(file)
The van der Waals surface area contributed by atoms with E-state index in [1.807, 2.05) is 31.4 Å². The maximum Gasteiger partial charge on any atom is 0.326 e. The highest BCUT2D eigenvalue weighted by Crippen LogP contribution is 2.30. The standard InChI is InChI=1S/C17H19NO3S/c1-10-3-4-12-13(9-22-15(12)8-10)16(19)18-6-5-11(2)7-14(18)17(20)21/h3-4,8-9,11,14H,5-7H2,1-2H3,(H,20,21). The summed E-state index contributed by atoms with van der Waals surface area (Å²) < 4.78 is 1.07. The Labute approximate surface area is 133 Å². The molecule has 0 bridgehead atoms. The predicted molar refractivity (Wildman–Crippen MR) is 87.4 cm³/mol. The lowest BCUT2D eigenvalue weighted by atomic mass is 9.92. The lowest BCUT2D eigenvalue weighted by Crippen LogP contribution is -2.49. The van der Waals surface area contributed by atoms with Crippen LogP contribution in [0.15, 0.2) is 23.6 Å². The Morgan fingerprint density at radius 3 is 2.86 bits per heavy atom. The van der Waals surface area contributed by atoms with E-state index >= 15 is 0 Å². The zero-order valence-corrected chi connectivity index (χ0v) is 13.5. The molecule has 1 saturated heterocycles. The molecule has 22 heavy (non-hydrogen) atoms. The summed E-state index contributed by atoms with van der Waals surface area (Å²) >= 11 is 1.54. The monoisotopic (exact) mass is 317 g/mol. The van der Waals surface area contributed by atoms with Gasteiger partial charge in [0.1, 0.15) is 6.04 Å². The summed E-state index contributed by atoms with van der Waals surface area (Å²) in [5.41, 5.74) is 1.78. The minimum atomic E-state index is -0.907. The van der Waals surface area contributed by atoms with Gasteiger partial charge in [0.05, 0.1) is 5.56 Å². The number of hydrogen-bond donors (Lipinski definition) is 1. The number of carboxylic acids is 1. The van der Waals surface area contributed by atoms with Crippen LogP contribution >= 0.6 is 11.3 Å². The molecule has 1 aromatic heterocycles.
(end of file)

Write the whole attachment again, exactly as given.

The van der Waals surface area contributed by atoms with E-state index in [1.807, 2.05) is 31.4 Å². The maximum Gasteiger partial charge on any atom is 0.326 e. The highest BCUT2D eigenvalue weighted by Crippen LogP contribution is 2.30. The standard InChI is InChI=1S/C17H19NO3S/c1-10-3-4-12-13(9-22-15(12)8-10)16(19)18-6-5-11(2)7-14(18)17(20)21/h3-4,8-9,11,14H,5-7H2,1-2H3,(H,20,21). The summed E-state index contributed by atoms with van der Waals surface area (Å²) < 4.78 is 1.07. The Labute approximate surface area is 133 Å². The molecule has 0 bridgehead atoms. The predicted molar refractivity (Wildman–Crippen MR) is 87.4 cm³/mol. The lowest BCUT2D eigenvalue weighted by atomic mass is 9.92. The lowest BCUT2D eigenvalue weighted by Crippen LogP contribution is -2.49. The van der Waals surface area contributed by atoms with Crippen LogP contribution in [0.15, 0.2) is 23.6 Å². The Morgan fingerprint density at radius 3 is 2.86 bits per heavy atom. The van der Waals surface area contributed by atoms with E-state index >= 15 is 0 Å². The zero-order valence-corrected chi connectivity index (χ0v) is 13.5. The molecule has 1 saturated heterocycles. The molecule has 22 heavy (non-hydrogen) atoms. The summed E-state index contributed by atoms with van der Waals surface area (Å²) >= 11 is 1.54. The monoisotopic (exact) mass is 317 g/mol. The van der Waals surface area contributed by atoms with Gasteiger partial charge in [0.1, 0.15) is 6.04 Å². The summed E-state index contributed by atoms with van der Waals surface area (Å²) in [5.41, 5.74) is 1.78. The minimum atomic E-state index is -0.907. The van der Waals surface area contributed by atoms with Gasteiger partial charge in [0.05, 0.1) is 5.56 Å². The number of hydrogen-bond donors (Lipinski definition) is 1. The number of carboxylic acids is 1. The van der Waals surface area contributed by atoms with Crippen LogP contribution >= 0.6 is 11.3 Å². The molecule has 1 aromatic heterocycles.